McGlauchlen said Henzie-Skogen also has cold-called past corps members, trying to start relationships with them or sharing inappropriate content.

At least nine of the women had a physical relationship with Henzie-Skogen at some point with several of the relationships overlapping, Compton-Allen said. In one instance, Henzie-Skogen began private messaging a female student when she was just 14 years old, Compton-Allen said.

“The stories I hear and the screenshots I see are repulsive, and absolutely outside the bounds of ethical behavior between a teacher and a student or even a teacher and a former student, and outside of our code of conduct at Shadow,” Compton-Allen said.

‘They aren’t alone’

The Shadow Drum & Bugle Corps did not initially disclose the reason for Henzie-Skogen’s removal because the first allegation only involved one female student, who said she was 18 when the inappropriate comments and physical relationship started, McGlauchlen said, noting there was no indication a crime had been committed.

“When we had the conversation with (Henzie-Skogen) back in May when we parted ways with him, I specifically asked, ‘Are ... there any more that are going to come forward like this?’ And he adamantly said no,” McGlauchlen said. “We really believed what he was saying.”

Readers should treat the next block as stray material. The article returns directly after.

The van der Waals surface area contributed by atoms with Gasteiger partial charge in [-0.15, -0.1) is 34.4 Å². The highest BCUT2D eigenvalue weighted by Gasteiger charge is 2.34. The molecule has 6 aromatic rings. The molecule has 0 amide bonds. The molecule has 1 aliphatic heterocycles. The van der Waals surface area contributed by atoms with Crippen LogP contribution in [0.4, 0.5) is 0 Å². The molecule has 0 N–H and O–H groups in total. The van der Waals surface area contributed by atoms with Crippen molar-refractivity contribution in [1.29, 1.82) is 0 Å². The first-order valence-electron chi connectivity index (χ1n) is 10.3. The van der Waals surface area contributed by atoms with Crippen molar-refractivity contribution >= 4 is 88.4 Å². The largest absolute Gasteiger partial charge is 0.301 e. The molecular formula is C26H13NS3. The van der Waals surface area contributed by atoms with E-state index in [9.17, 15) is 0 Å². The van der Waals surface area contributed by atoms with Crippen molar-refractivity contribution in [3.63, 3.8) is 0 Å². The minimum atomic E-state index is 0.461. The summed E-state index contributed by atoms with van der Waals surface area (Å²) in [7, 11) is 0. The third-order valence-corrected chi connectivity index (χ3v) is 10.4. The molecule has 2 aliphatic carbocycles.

But two additional women came forward in early October saying they were groomed, prompting the corps to go public with the information in an effort to prevent further abuse and encourage others to come forward, Compton-Allen said.

“Victims needed to know that the organization would hold this individual accountable for (his) behavior,” Compton-Allen said. “As an organization, it was important to let women that have suffered alone, thinking that is was only them, know that they aren’t alone and that they had the opportunity to share their stories with us and/or detectives.”

McGlauchlen said he’s been contacted by parents and past corps board members who know of other women whom Henzie-Skogen groomed.

“There are additional (students) that have not come forward. I do know that for a fact,” McGlauchen said. “I don’t know what that number is.”

District responds

The Oregon School District said it was “deeply saddened and troubled” to learn of the allegations last week.

“While Shadow Drum & Bugle Corps is independent from the Oregon School District and Mr. Henzie-Skogen was never one of our employees, we understand the harmful impact this situation can have on our students,” district spokesperson Erika Mundinger said. “We are in the process of reaching out to the families of current Oregon students who may have been impacted through their involvement with Shadow to offer resources and support.”

In light of the allegations, McGlauchlen said the Shadow Drum & Bugle Corps will not have a 2022 season. Normally, the corps has a program each summer. McGlauchlen said the corps needs to “evaluate” whether it should move forward at all as an organization.

“I do not want to put one more kid in a practice situation or on a field or behind an instrument if it is not a place that is 100% safe and policies are in place to protect those kids,” McGlauchlen said. “I do believe they are in place now, but I recognize that the current, as well as the past administrations failed those kids. One is too many.”